With all the key players is place, shortly thereafter, the CIB was born to save our crumbling public infrastructure, and the 2015 Liberal platform mandate was updated to signal to corporations that the CIB was open for private business.
Catherine McKenna, notorious for misplacing a few billion dollars here and there, said “There are real opportunities, to take one taxpayer dollar and turn that into double or triple that so we can build even more good infrastructure for Canadians.” I'm sorry - did the Liberals give us any "good infrastructure" to begin with? A report completed by McKinsey & Co. for the CIB estimated Canadians would gain four times as much private investment for every public dollar we spent.
To date, four years later, the Infrastructure Bank has not completed a single project.
What’s the problem here? Why have no projects been completed?
It is simple. The way the bank has been set up means that to receive funding, municipalities are forced in to a private-public partnership deal, or a P3. The issue with this partnership is that the private side of the infrastructure investment wants a profit. And the profit of course comes from project price inflation at taxpayer cost.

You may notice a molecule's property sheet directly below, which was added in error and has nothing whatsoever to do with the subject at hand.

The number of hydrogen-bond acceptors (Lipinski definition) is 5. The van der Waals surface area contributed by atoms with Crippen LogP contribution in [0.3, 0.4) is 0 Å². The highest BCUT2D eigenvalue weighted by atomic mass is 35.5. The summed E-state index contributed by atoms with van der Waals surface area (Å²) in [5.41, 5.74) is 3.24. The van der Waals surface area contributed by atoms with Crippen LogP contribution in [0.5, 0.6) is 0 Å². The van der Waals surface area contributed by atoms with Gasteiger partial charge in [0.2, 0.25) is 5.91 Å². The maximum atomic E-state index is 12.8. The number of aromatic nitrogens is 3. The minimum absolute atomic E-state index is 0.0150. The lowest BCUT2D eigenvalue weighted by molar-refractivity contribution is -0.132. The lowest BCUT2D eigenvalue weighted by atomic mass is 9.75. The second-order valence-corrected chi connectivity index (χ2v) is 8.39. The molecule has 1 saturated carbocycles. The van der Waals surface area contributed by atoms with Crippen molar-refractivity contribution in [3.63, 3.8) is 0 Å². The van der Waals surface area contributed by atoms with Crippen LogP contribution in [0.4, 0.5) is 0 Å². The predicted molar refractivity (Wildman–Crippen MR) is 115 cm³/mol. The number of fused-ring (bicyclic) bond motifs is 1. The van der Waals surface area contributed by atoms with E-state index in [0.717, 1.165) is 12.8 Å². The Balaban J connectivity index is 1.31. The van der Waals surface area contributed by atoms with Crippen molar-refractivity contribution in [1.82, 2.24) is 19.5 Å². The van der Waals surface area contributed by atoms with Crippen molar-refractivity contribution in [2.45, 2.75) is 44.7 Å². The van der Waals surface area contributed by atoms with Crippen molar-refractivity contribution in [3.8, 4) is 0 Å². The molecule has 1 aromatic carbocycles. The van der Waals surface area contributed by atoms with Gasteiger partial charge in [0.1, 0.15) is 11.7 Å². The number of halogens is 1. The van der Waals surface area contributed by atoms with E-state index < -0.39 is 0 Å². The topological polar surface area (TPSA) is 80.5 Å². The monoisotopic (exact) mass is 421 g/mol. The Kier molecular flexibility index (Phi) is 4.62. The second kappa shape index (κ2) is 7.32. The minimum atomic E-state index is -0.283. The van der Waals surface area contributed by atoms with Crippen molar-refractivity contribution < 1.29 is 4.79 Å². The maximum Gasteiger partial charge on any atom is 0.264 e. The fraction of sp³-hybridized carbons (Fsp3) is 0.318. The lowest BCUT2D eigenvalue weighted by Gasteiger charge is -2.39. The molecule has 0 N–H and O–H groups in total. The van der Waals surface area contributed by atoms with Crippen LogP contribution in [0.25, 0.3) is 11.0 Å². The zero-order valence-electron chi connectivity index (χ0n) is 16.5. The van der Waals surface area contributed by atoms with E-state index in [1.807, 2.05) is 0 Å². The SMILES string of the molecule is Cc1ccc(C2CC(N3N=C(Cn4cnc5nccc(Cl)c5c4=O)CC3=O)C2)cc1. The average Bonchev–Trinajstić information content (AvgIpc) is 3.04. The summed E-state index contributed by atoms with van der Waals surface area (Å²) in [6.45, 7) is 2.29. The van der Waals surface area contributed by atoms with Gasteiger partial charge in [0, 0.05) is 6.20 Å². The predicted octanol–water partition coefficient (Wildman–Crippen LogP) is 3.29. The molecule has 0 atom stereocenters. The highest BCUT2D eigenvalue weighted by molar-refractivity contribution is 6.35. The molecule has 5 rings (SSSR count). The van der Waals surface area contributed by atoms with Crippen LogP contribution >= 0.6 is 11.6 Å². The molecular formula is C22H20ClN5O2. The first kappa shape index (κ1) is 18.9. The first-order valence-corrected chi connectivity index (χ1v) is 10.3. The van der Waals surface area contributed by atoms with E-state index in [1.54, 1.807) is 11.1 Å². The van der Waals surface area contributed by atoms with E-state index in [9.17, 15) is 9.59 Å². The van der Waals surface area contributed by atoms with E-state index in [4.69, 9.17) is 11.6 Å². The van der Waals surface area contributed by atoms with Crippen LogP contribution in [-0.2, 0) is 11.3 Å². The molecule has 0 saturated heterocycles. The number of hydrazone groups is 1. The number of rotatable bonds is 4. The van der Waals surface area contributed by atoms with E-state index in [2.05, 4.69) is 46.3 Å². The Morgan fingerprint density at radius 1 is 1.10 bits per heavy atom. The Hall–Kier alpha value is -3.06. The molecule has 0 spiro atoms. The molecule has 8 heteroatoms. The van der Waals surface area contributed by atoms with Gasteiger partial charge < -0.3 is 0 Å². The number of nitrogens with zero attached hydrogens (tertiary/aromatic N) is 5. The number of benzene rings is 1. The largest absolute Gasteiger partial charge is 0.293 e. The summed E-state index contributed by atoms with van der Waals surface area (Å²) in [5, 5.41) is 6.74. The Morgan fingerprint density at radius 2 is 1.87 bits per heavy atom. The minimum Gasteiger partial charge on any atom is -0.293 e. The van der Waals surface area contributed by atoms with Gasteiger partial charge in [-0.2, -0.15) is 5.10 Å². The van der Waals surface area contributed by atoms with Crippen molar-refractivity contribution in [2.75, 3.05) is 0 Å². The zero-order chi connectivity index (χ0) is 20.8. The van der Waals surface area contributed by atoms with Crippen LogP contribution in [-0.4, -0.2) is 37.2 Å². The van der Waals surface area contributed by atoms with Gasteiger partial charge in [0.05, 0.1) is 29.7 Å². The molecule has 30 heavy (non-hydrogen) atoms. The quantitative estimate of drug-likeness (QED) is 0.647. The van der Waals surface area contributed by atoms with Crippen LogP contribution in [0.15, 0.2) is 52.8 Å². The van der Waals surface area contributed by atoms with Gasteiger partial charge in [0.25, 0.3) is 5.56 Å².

Mapleton tried to build a green wastewater system. The CIB offered the town a $20 million dollar debt-financing package. They ultimately cancelled their contract with the bank. Why? After some study, they determined it would be cheaper for the town to finance the deal themselves independently. Mapleton recognized the risks in granting a private, for-profit corporation control over their public water system. The town said there was limited reporting on the procurement process (of finding a private partner to deliver services), and no public consultations about the proposal. Freedom of Information requests by the town only provided redacted documents. The deal’s ultimate target was to ensure the private investment side profited. The town realized this and cancelled it, costing Mapleton $367000 in legal fees, which they happily paid to the federal government to get out of the contract.